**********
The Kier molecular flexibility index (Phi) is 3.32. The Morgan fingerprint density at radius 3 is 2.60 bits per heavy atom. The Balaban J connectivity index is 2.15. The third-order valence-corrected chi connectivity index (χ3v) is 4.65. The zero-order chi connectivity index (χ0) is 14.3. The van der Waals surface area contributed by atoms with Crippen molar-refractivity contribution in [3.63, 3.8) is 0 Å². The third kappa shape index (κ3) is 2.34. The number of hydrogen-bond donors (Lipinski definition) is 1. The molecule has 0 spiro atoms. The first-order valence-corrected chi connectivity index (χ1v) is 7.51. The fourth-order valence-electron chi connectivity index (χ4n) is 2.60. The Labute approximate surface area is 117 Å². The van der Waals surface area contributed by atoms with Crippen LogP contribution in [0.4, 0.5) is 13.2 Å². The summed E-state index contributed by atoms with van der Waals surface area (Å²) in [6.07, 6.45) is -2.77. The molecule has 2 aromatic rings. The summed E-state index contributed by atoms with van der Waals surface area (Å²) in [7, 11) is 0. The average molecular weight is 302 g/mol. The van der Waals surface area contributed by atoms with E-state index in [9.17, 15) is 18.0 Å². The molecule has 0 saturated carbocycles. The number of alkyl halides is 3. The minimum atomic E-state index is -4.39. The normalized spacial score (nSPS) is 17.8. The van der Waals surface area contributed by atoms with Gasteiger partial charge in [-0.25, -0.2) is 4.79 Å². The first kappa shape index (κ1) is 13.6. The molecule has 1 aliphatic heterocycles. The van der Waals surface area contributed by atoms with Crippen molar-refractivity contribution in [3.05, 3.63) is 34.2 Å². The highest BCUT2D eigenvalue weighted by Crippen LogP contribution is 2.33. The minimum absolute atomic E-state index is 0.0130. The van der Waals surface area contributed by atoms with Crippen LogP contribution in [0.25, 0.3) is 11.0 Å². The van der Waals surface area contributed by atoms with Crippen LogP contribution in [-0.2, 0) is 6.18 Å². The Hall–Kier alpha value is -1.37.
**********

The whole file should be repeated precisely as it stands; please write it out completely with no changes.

The Kier molecular flexibility index (Phi) is 3.32. The Morgan fingerprint density at radius 3 is 2.60 bits per heavy atom. The Balaban J connectivity index is 2.15. The third-order valence-corrected chi connectivity index (χ3v) is 4.65. The zero-order chi connectivity index (χ0) is 14.3. The van der Waals surface area contributed by atoms with Crippen molar-refractivity contribution in [3.63, 3.8) is 0 Å². The third kappa shape index (κ3) is 2.34. The number of hydrogen-bond donors (Lipinski definition) is 1. The molecule has 0 spiro atoms. The first-order valence-corrected chi connectivity index (χ1v) is 7.51. The fourth-order valence-electron chi connectivity index (χ4n) is 2.60. The Labute approximate surface area is 117 Å². The van der Waals surface area contributed by atoms with Crippen LogP contribution in [0.4, 0.5) is 13.2 Å². The summed E-state index contributed by atoms with van der Waals surface area (Å²) in [6.07, 6.45) is -2.77. The molecule has 2 aromatic rings. The summed E-state index contributed by atoms with van der Waals surface area (Å²) in [7, 11) is 0. The average molecular weight is 302 g/mol. The van der Waals surface area contributed by atoms with E-state index in [9.17, 15) is 18.0 Å². The molecule has 0 saturated carbocycles. The number of alkyl halides is 3. The minimum atomic E-state index is -4.39. The normalized spacial score (nSPS) is 17.8. The van der Waals surface area contributed by atoms with Gasteiger partial charge in [-0.25, -0.2) is 4.79 Å². The first kappa shape index (κ1) is 13.6. The molecule has 1 aliphatic heterocycles. The van der Waals surface area contributed by atoms with Crippen molar-refractivity contribution in [3.05, 3.63) is 34.2 Å². The highest BCUT2D eigenvalue weighted by Crippen LogP contribution is 2.33. The minimum absolute atomic E-state index is 0.0130. The van der Waals surface area contributed by atoms with Crippen LogP contribution in [0.25, 0.3) is 11.0 Å². The van der Waals surface area contributed by atoms with Crippen LogP contribution in [-0.2, 0) is 6.18 Å². The Hall–Kier alpha value is -1.37.